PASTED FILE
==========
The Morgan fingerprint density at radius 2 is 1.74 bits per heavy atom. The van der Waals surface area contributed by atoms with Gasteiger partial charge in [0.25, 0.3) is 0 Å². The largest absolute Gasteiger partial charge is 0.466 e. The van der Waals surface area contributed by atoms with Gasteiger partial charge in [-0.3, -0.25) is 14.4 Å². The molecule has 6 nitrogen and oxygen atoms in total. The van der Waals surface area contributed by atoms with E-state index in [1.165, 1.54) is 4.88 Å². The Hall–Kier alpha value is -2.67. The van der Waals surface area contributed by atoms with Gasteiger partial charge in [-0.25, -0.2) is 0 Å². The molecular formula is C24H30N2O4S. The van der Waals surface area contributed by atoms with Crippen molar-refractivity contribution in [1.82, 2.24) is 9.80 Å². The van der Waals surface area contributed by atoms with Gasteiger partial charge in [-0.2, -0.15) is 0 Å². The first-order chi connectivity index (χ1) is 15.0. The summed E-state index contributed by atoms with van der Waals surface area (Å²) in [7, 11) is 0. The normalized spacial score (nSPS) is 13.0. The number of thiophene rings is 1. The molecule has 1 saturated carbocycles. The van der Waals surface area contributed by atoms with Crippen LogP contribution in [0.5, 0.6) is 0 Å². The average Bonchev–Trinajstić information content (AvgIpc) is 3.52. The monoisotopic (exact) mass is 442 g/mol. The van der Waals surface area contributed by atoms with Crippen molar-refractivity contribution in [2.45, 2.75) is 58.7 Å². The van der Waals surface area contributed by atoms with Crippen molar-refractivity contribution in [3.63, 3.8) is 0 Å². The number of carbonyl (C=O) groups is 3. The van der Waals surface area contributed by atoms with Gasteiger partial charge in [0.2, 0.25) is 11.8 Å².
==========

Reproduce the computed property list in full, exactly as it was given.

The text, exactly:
The Morgan fingerprint density at radius 2 is 1.74 bits per heavy atom. The van der Waals surface area contributed by atoms with Gasteiger partial charge in [0.25, 0.3) is 0 Å². The largest absolute Gasteiger partial charge is 0.466 e. The van der Waals surface area contributed by atoms with Gasteiger partial charge in [-0.3, -0.25) is 14.4 Å². The molecule has 6 nitrogen and oxygen atoms in total. The van der Waals surface area contributed by atoms with E-state index in [1.165, 1.54) is 4.88 Å². The Hall–Kier alpha value is -2.67. The van der Waals surface area contributed by atoms with Gasteiger partial charge in [-0.25, -0.2) is 0 Å². The molecular formula is C24H30N2O4S. The van der Waals surface area contributed by atoms with Crippen molar-refractivity contribution in [1.82, 2.24) is 9.80 Å². The van der Waals surface area contributed by atoms with Gasteiger partial charge in [-0.2, -0.15) is 0 Å². The first-order chi connectivity index (χ1) is 15.0. The summed E-state index contributed by atoms with van der Waals surface area (Å²) in [7, 11) is 0. The normalized spacial score (nSPS) is 13.0. The number of thiophene rings is 1. The molecule has 1 saturated carbocycles. The van der Waals surface area contributed by atoms with Crippen LogP contribution in [0.5, 0.6) is 0 Å². The average Bonchev–Trinajstić information content (AvgIpc) is 3.52. The monoisotopic (exact) mass is 442 g/mol. The van der Waals surface area contributed by atoms with Crippen molar-refractivity contribution in [2.45, 2.75) is 58.7 Å². The van der Waals surface area contributed by atoms with Crippen molar-refractivity contribution in [3.63, 3.8) is 0 Å². The number of carbonyl (C=O) groups is 3. The van der Waals surface area contributed by atoms with Gasteiger partial charge in [0.2, 0.25) is 11.8 Å².